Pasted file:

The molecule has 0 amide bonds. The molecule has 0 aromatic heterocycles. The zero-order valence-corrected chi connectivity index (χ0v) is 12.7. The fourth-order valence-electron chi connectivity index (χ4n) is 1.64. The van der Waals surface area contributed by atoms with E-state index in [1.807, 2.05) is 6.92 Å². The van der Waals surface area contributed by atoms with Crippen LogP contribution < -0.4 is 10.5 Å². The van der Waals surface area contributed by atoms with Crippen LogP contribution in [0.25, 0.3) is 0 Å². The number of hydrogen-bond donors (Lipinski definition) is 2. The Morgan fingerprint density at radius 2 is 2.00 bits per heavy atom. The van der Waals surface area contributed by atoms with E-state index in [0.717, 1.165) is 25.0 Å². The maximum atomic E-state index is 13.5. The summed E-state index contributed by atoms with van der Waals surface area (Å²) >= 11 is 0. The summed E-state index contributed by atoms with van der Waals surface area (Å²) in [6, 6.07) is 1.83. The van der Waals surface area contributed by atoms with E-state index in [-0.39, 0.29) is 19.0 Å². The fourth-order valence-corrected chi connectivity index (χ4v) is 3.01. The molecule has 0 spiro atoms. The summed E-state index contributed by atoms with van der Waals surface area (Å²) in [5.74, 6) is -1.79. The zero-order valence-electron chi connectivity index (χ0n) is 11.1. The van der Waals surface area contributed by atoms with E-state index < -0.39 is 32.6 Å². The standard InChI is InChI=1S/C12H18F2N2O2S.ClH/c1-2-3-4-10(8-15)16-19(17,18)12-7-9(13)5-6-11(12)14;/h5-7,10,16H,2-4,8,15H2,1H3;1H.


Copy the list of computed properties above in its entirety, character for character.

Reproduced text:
The molecule has 0 amide bonds. The molecule has 0 aromatic heterocycles. The zero-order valence-corrected chi connectivity index (χ0v) is 12.7. The fourth-order valence-electron chi connectivity index (χ4n) is 1.64. The van der Waals surface area contributed by atoms with E-state index in [1.807, 2.05) is 6.92 Å². The van der Waals surface area contributed by atoms with Crippen LogP contribution < -0.4 is 10.5 Å². The van der Waals surface area contributed by atoms with Crippen LogP contribution in [0.25, 0.3) is 0 Å². The number of hydrogen-bond donors (Lipinski definition) is 2. The Morgan fingerprint density at radius 2 is 2.00 bits per heavy atom. The van der Waals surface area contributed by atoms with E-state index in [0.717, 1.165) is 25.0 Å². The maximum atomic E-state index is 13.5. The summed E-state index contributed by atoms with van der Waals surface area (Å²) >= 11 is 0. The summed E-state index contributed by atoms with van der Waals surface area (Å²) in [6, 6.07) is 1.83. The van der Waals surface area contributed by atoms with E-state index in [-0.39, 0.29) is 19.0 Å². The fourth-order valence-corrected chi connectivity index (χ4v) is 3.01. The molecule has 0 spiro atoms. The summed E-state index contributed by atoms with van der Waals surface area (Å²) in [5.74, 6) is -1.79. The zero-order valence-electron chi connectivity index (χ0n) is 11.1. The van der Waals surface area contributed by atoms with E-state index < -0.39 is 32.6 Å². The standard InChI is InChI=1S/C12H18F2N2O2S.ClH/c1-2-3-4-10(8-15)16-19(17,18)12-7-9(13)5-6-11(12)14;/h5-7,10,16H,2-4,8,15H2,1H3;1H.